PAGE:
A Fifth of Beethoven (1976)

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By:
Walter Murphy (born December 19, 1952 in New York City, New York) and the Big Apple Band.

"A Fifth of Beethoven"
was a disco remake of the classical work "Symphony No. 5 in C Minor (Op. 67)," composed in 1807 by Ludwig van Beethoven (born in Germany December 16, 1770, died March 26, 1827.) If he were alive today (as of 2010) Beethoven would be 239 years old. 

Murphy began his musical training at the age of four with Rosa Rio, an organist on radio soap operas. She gave lessons in a Manhattan music store, and because Walter could not read at the time, she used colors to teach him the notes.

He became so proficient that he appeared in Hammond organ commercials and also in concert with Rio. Murphy soon became interested in pop songs adapted from classical themes (for example, the Toys' "A Lover's Concerto").

Murphy: "I had this crazy idea to take symphonic music and combine it with contemporary rhythm," he said. "Nobody had done it in a while, and nobody had done it in this particular way. It was an experiment, taking an instrumental that was about as far from pop music as you could get, and making a hit single out of it. I made up a demo tape of several songs and took it around to all the record companies in New York. Nobody liked any of them, except 'A Fifth of Beethoven.'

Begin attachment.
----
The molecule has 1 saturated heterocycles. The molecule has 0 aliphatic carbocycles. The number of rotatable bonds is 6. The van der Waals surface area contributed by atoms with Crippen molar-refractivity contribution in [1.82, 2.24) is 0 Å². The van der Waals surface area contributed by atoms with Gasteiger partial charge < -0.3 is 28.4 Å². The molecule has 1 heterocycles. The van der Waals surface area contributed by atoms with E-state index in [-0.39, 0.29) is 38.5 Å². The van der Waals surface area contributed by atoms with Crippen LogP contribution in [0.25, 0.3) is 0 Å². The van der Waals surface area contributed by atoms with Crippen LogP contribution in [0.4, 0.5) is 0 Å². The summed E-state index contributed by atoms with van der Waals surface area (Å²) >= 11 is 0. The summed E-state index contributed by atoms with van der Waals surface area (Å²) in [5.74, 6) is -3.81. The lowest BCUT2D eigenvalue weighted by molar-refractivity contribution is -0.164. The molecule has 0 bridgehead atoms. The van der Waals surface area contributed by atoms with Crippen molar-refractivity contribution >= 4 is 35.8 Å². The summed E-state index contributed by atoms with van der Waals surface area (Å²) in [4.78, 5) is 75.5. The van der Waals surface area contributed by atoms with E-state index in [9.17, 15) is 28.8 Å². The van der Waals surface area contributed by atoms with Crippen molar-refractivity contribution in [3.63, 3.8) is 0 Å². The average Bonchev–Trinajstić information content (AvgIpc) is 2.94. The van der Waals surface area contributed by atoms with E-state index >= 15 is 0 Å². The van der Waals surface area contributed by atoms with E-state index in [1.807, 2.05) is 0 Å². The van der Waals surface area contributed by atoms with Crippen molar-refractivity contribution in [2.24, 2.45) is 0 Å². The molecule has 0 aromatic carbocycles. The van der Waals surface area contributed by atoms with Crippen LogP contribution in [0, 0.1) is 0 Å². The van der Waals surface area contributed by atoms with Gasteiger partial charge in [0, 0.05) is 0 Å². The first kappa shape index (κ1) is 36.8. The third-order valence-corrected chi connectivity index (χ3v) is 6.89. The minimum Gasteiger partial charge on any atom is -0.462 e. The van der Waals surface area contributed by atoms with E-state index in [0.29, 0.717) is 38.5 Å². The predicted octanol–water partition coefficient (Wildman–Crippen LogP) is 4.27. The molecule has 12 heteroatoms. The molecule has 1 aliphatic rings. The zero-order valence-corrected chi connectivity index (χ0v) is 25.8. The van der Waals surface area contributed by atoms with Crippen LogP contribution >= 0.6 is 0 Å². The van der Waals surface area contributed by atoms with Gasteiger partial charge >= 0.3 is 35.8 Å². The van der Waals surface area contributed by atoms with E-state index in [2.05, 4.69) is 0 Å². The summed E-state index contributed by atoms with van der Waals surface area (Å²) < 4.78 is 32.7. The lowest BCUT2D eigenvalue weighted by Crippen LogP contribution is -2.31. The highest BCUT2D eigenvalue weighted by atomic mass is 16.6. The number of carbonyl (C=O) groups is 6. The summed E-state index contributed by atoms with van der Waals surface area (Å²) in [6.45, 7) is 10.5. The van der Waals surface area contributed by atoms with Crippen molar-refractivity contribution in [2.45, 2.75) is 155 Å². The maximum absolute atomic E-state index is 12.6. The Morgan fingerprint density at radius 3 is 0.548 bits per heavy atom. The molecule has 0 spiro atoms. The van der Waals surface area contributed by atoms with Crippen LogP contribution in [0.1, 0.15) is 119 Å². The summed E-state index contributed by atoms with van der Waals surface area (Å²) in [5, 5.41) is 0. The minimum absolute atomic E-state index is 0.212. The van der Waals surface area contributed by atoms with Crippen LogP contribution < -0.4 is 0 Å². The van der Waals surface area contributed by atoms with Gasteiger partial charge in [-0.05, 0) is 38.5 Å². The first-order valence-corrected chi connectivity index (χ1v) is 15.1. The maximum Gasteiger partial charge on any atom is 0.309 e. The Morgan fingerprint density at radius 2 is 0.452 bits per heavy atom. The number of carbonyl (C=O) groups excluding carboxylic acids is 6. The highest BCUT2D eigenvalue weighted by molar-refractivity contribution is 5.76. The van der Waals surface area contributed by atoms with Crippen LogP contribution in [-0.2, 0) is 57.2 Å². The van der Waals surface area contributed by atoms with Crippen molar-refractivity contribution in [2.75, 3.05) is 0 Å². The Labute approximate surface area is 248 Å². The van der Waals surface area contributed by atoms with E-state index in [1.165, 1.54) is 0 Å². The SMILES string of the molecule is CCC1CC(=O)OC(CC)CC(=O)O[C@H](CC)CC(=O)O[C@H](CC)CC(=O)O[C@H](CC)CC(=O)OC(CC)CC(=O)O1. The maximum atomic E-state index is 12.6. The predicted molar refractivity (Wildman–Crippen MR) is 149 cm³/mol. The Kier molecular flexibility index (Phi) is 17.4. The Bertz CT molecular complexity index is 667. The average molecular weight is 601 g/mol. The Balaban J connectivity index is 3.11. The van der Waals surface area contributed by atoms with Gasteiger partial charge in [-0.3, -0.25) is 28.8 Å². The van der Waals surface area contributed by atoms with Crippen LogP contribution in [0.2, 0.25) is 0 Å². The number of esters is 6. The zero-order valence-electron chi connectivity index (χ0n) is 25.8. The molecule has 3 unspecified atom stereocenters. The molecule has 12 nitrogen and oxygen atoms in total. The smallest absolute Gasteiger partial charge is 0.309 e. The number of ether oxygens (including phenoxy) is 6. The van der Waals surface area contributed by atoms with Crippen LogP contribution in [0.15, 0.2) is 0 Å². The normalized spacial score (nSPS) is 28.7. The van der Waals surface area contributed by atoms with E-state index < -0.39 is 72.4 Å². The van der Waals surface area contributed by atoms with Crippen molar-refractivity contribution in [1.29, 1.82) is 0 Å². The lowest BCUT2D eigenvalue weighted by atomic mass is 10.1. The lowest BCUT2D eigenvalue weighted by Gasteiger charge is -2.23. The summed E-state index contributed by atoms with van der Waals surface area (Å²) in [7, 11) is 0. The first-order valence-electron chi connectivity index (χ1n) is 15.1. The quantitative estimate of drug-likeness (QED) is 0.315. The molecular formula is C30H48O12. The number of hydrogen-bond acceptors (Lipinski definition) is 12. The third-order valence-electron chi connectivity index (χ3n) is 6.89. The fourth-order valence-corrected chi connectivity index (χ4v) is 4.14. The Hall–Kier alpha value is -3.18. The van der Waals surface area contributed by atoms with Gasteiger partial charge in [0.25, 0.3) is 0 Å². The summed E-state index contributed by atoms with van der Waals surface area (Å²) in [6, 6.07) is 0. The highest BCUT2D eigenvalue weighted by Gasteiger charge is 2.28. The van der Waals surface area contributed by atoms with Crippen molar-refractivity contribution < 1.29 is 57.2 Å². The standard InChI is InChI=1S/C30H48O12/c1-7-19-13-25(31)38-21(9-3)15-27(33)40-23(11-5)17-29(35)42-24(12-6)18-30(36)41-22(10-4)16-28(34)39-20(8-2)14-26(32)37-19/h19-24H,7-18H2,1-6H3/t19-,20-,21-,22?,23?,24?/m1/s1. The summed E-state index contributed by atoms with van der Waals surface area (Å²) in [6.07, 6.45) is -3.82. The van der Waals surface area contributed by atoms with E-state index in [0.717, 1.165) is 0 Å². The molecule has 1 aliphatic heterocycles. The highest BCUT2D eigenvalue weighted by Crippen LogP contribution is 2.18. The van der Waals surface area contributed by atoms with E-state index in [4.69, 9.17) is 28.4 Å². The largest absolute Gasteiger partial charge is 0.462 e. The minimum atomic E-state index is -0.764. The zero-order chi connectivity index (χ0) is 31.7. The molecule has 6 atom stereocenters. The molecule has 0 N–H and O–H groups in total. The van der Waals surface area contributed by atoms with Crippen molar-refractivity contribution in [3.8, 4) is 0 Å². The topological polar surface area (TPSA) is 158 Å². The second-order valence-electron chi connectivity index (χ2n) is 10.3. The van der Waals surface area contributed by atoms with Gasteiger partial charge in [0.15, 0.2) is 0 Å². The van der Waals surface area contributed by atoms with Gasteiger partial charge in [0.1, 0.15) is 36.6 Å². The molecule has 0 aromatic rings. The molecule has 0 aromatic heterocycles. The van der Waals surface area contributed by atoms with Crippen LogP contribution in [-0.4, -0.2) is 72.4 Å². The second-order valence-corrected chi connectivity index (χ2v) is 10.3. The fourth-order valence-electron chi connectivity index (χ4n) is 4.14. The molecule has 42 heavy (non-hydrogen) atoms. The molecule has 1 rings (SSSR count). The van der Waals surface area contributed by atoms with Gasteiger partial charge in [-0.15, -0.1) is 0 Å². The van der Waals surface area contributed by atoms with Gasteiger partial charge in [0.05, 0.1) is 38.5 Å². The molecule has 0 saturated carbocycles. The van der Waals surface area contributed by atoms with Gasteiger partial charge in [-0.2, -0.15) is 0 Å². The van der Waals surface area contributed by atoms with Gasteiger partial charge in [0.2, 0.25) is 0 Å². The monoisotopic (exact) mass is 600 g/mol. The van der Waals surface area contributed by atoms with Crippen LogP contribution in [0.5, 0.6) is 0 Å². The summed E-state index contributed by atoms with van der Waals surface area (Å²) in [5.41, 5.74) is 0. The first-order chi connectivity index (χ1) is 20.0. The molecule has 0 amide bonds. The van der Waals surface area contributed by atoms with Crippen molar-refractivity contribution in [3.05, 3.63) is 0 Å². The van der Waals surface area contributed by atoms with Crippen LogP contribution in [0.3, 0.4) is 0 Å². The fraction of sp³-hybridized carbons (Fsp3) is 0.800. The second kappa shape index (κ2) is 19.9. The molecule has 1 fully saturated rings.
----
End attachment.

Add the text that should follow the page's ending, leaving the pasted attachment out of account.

"I wrote the song, arranged it, played most of the parts; it was basically my own doing. The first time I heard the song on the air, I was driving in my car and almost hit a tree. It was really exciting. I knew it was being played in some parts of the country, but not New York. It wound up selling about two million [copies]."

It was listed at #94 on Billboard magazine's Greatest Songs of All Time.

Chart position: #1 (US).

It was preceded and succeeded at #1 by two other dance-oriented songs: "Play That Funky Music" (Wild Cherry) and "Disco Duck (Part 1)" (Rick Dees and His Cast of Idiots).

The Top Ten Songs: October 9, 1976 (US Billboard Hot 100).
  1. "A Fifth of Beethoven" (Walter Murphy and the Big Apple Band)
  2. "Play That Funky Music" (Wild Cherry)
  3. "Lowdown" (Boz Scaggs)
  4. "Disco Duck (Part 1)" (Rick Dees and His Cast of Idiots)
  5. "If You Leave Me Now" (Chicago)
  6. "Devil Woman" (Cliff Richard)
  7. "Still The One" (Orleans)
  8. "I'd Really Love to See You Tonight" (England Dan and John Ford Coley)
  9. "(Shake, Shake Shake) Shake Your Booty" (K.C. and the Sunshine Band)
  10. "She's Gone" (Hall and Oates)

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